Oregon foster child's murder in Mexico prompts new laws
Susan Goldsmith and Michelle Cole
SALEM -- Children in Oregon foster care sent by the state to live with relatives in other countries will get closer monitoring under two bills that cleared final legislative hurdles Friday.
The Senate unanimously endorsed House Bill 3471 and the House passed Senate Bill 10, both drafted in response to a series in The Oregonian exposing the murder of a 4-year-old Oregon foster child in Mexico in 2005.
Girl's story prompted laws
The new laws aimed at protecting Oregon foster children who are placed with relatives overseas resulted from The Oregonian series in March that detailed the tragic story of 4-year-old Adrianna Romero Cram. "Adrianna's journey shows how child welfare agencies in two countries failed a little girl," said Rep. Andy Olson, R-Albany.
Read the stories and see a video about Adrianna's case
As the Legislature finished its work on the new laws, the state Department of Human Services said Friday that it is preparing to send 11 children from Oregon foster care to live with families in Mexico.
"Oregon must do everything within its power to protect those among us who can't protect themselves. Lives of innocent children are at stake," Senate President Peter Courtney said in a statement after the Senate vote. "We can no longer count on authorities in other countries to take care of Oregon's children."
A spokeswoman for Gov. Ted Kulongoski said he intends to sign both bills into law.
One measure directs Oregon child welfare officials to comply with the Hague Convention on the Protection of Children.
The international agreement, which took effect last year, is intended to protect children who are being adopted from abuse or exploitation. Much of the focus of the treaty has to do with foreign children being adopted by families in the United States.
But for Oregon officials, the Hague agreement is important to better protect children in foster care who are sent to live with relatives overseas.
One child welfare expert cautioned that adhering to the agreement wouldn't change all that much for Oregon youngsters sent to other countries.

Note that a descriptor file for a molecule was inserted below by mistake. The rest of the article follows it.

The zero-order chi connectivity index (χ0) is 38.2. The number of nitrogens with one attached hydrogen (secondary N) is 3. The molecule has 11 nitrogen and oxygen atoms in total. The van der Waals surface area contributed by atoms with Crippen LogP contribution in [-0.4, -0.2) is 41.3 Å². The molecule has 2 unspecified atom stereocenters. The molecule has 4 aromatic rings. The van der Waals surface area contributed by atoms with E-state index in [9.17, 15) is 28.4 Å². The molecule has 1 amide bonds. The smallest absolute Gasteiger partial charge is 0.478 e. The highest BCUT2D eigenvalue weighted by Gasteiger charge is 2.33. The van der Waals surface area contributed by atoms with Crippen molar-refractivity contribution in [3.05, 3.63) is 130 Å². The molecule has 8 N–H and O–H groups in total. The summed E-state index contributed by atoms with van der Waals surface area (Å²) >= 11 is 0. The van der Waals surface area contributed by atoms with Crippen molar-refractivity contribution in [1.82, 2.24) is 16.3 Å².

"It is not clear anything in the Hague will ensure Mexico will do a better home study," said Elizabeth Bartholet, a professor at Harvard Law School who specializes in child welfare and adoption.
The second bill directs Oregon child welfare authorities to establish "minimum requirements" for the placement and supervision of a child sent overseas, including home visits with the child, the prospective adoptive parents and other people who may know about the child's well-being.
It also would require more thorough home studies for prospective kinship placements abroad.
Beth Englander, the newly hired adoptions manager for the state Department of Human Services, said the newspaper's two-day series on Adrianna Romero Cram's murder prompted "a sense of urgency here."
"The processes we are putting in place are to help prevent another case like Adrianna's," she said. "Adrianna's death won't be in vain."
Adrianna was born in Hillsboro and taken into foster care when she was an infant after allegations of neglect. At 3, the girl was sent to live with paternal relatives she had never met in Omealca, Mexico, in July 2004.
While still in Oregon's legal custody, Adrianna was abused for months and murdered in June 2005. Her aunt and uncle were convicted of homicide.
Child welfare workers in Oregon relied on phone calls with the girl's abusers and sporadic updates from Mexican authorities to find out how Adrianna was doing.
"Adrianna's journey shows how child welfare agencies in two countries failed a little girl," Rep. Andy Olson, R-Albany, said prior to the House vote.
After The Oregonian started to investigate the case, Oregon child welfare officials announced a 60-day moratorium on international adoptions from foster care until more safeguards were in place.
At the time, five children were scheduled to go to Mexico to live with relatives.
Englander said the moratorium has been lifted and 11 children are on the list to go to Mexico.
But Englander said it likely would be at least a month before a child is sent.
Oregon officials will check with the State Department first to make sure there are no safety concerns about a specific area in the country, she said. Officials would also need to ensure that home studies are completed and the new agreements are in place.
Englander said that along with the Hague protections, Oregon child welfare officials will make sure that teachers and neighbors in any country where a child is sent will have a toll-free number to reach Oregon caseworkers if they suspect abuse.
"This gives us more of a framework to ensure we will hear about it and be able to bring a child back before there is serious harm to that child," she said.
-- Susan Goldsmith;
-- Michelle Cole; email@example.com